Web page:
If enacted, the proposed legislation would allow tenants with Ellis Act eviction notices who lived in their apartments for more than a decade to receive a one-time certificate of preference in affordable housing programs, including 20 percent of units in new developments.
The certificate, expiring after three years for existing projects or six years for new developments, would be administered by the Mayor’s Office of Housing and Community Development. It would not stop Ellis Act evictions, but would offer victims much-needed help, said Board of Supervisors President David Chiu, lead author of the legislation introduced Tuesday, along with his co-sponsoring supervisors David Campos, Eric Mar, Jane Kim and London Breed.
“We’ve been talking about this for many, many months,” said Chiu, who met the Lee family a year ago and called their situation “one of the many cases that represent the urgent need to represent the most vulnerable of our residents.”
In the past year, 225 units have been removed from the rental market under the Ellis Act, 52 percent of which were inhabited by tenants who had lived at their addresses for more than 10 years, according to San Francisco Rent Board data.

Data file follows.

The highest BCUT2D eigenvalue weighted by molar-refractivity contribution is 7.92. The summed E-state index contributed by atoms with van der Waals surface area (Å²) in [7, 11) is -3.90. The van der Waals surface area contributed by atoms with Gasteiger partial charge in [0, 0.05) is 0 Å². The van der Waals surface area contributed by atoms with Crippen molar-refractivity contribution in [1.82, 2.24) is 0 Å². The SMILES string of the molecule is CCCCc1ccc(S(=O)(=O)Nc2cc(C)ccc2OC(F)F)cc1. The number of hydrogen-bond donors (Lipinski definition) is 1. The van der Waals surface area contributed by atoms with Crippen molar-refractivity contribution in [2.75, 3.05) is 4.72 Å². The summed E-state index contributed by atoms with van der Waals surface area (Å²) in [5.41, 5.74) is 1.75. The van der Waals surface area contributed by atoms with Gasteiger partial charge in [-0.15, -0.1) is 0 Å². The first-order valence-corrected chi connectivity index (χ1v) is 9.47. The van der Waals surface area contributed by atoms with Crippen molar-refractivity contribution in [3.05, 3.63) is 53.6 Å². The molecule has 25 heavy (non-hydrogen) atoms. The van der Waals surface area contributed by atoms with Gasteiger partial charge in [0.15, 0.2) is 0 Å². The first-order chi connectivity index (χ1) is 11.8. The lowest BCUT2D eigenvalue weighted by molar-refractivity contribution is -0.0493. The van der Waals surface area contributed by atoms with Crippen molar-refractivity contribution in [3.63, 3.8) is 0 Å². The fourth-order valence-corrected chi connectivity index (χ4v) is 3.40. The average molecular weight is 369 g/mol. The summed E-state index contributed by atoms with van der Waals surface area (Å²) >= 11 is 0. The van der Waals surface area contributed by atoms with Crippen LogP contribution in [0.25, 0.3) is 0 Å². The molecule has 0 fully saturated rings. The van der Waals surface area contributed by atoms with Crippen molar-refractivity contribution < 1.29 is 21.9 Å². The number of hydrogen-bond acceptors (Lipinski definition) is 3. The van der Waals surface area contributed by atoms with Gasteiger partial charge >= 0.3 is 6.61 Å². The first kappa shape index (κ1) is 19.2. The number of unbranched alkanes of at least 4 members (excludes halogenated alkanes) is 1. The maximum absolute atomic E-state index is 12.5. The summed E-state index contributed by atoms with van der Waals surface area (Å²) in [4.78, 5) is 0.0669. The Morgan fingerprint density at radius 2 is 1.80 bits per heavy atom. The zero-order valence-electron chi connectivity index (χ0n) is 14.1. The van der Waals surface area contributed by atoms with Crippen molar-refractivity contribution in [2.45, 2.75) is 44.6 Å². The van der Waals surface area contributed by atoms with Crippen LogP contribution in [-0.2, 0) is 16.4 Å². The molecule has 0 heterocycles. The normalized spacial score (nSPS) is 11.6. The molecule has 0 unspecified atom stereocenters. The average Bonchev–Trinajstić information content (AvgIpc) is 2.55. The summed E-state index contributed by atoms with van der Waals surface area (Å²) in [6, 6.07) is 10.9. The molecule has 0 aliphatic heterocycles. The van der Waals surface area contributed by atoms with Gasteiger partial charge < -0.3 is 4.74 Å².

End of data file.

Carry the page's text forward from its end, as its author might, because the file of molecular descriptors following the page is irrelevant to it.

“The number of evictions is at a crisis level here in San Francisco,” Campos said. “This is a piece of the puzzle, but it’s not a solution to the problem.”
Kim said the legislation “was a struggle,” involving much debate about how to help vulnerable families.
An estimated 2,000 units of affordable housing exist in The City. With the proposed legislation at least a month away from a hearing, there is only a slim chance that Gum Gee Lee, 73; husband Poon Heung Lee, 79; and their daughter Shiu Man Lee, 48, who is disabled, would benefit.
Tenant advocates and the Lee family, 34-year residents of an apartment on Jackson and Larkin streets, had hoped that Mayor Ed Lee’s intervention and a rally last Wednesday with more than 100 supporters would lead to a landlord willing to take the family in.
“No good Samaritan so far,” said Gen Fujioka, policy director of the Chinatown Community Development Center.
However, Fujioka said the legislation “is about giving that process which has felt for them like an exercise in futility, a little chance of hope.”